Singapore’s 1st Chess960 and Transfer Chess Championships

by ChessBase
2/7/2013 – Over the past weekend, Singapore held these two Championships. While there is a FIDE Laws of Chess appendix for Chess960, there are no universally accepted rules of playing transfer chess (or “bughouse”). Thus, two Singaporean players drafted a set of rules for the Championships and are proposing that it be incorporated as a new appendix in the FIDE laws of chess.

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Singapore’s 1st Chess960 and Transfer Chess Championships

By Leung Weiwen

Over the weekend of 2 and 3 February, Singapore held its 1st National Chess960 Championships and the 1st National Transfer Chess Championships (called Bughouse in some countries). The Championships were co-organized by the Singapore Chess Federation and the Mindsports Club of the Singapore Management University.

Starting position being determined by random number generator

The starting position of one of the most exciting rounds of Chess960

The Chess960 field was strong and included former National Champions Jason Goh and Luke Leong. After nine grueling rounds, Jarred Neubronner, who is about to complete his two year full-time national service stint, won the tournament.

Thinking hard in the Chess960 matches: FM Luke Leong is in a striped shirt whilst
IM Jason Goh is wearing maroon. Jarred Neubronner is playing white on the next board.

View from the Chess960 tournament hall – Singapore’s financial district

The Transfer Chess Championship was held at the University’s library

Mention “transfer chess” or “bughouse” and one usually thinks of a noisy club scene, where players discuss team strategy and what pieces they need. For the uninitiated, transfer chess is played by teams of two players, one taking white and the other black. Captured pieces may be passed to one’s partner. The partner can then place it on the board. Such games tend to be noisy because it’s very common for a player to tell his partner that he needs a certain piece to carry out a mating attack.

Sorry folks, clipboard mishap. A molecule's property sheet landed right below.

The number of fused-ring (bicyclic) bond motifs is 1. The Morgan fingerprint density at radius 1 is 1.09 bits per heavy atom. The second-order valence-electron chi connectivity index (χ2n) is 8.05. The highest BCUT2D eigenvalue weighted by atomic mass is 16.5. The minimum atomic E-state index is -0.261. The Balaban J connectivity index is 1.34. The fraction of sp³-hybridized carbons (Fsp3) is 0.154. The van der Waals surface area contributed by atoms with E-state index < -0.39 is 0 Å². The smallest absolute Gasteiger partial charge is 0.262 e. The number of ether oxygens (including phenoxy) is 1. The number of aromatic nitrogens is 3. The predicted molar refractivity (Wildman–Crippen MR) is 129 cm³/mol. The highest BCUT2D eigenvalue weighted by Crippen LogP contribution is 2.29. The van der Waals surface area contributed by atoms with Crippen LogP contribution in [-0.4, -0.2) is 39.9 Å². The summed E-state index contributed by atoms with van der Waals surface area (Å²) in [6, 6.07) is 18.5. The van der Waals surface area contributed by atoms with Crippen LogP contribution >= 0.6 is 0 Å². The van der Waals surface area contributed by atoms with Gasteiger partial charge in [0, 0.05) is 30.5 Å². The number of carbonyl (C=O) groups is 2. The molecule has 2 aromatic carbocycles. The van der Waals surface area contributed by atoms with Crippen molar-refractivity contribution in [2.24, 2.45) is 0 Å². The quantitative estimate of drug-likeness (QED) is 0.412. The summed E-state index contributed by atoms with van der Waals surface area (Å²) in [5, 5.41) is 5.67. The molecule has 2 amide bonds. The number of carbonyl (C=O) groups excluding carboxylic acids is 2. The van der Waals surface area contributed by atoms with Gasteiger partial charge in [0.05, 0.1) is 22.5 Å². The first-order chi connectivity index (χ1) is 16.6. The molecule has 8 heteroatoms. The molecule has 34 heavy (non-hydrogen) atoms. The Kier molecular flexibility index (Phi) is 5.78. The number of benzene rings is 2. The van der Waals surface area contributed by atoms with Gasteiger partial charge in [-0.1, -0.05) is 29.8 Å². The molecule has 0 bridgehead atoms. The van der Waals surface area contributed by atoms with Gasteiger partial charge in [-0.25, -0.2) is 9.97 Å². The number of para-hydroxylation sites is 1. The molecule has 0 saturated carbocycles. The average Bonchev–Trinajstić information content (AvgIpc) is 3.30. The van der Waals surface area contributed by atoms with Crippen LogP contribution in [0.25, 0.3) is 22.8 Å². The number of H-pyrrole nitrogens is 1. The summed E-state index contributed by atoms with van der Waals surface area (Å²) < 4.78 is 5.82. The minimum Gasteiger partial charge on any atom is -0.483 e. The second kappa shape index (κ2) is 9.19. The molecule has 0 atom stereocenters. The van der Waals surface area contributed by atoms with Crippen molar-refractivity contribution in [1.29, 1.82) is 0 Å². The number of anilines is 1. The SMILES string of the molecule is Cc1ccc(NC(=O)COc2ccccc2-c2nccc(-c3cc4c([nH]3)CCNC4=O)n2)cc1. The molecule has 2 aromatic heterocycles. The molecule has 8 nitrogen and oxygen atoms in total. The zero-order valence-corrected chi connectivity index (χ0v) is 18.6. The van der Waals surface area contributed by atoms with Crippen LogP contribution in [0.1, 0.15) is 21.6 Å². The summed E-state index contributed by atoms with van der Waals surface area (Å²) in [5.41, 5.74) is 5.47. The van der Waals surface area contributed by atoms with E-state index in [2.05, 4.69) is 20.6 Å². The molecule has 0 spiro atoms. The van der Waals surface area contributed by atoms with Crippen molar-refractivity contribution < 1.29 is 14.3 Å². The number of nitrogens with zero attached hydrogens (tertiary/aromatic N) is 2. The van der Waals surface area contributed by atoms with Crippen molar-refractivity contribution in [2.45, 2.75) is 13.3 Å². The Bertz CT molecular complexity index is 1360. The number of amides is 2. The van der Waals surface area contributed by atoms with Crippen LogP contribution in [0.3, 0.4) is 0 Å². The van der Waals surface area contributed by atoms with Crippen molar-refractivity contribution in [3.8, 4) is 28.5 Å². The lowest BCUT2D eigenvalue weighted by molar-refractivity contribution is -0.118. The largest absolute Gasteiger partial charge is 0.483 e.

Two members of tournament’s organizing committee, Cyril Chua and Chua Wei Yuan, came up with a novel rule that reduced much of the noise of transfer chess, thereby making it a more “civilized” game – but still equally exciting.

The Transfer Communication Sheet is the cardboard between both chessboards, each team had one TCS. The team facing the camera are Tin Jingyao and Lee Qing Aun, who finished 3rd. Their opponents finished 2nd.

For this tournament, players were allowed to communicate only through a Transfer Communication Sheet (TCS, see above picture). The TCS can be seen clearly in the below picture.

The rules used for the Championships can be found in the link below. Cyril Chua and Chua Wei Yuan intend to submit it to FIDE for approval as a Laws of Chess Appendix, and they welcome comments.

The multisport Southeast Asian Games (SEA Games) will be held in Myanmar in December 2013. Chess, Chess960 and Transfer Chess will be included alongside other sports such as athletics and soccer. A total of 18 gold medals will be up for grabs in the chess events. It looks like transfer chess has a very bright future as a chess variant. With all the excitement it generates, I would not be surprised if transfer chess becomes nearly as popular as blitz chess. I would be shocked if transfer chess became the standard version of chess, but such a scenario is not necessarily implausible. After all, a few hundred years ago, pawns could only move one square at a time, and queens could only move diagonally.



Leung Weiwen is a volunteer at the Singapore Chess Federation and Mindsports Club of Singapore Management University. He supports the popularization of both Chess960 and transfer chess – in particular, transfer chess as it helps to build teamwork and forge friendships. Other articles he has written for ChessBase include “Where a hundred cultures met”, “A cure for Severe Acute Drawitis”, and “Can population or GDP explain chess success?”

Copyright Leung Weiwen/ChessBase

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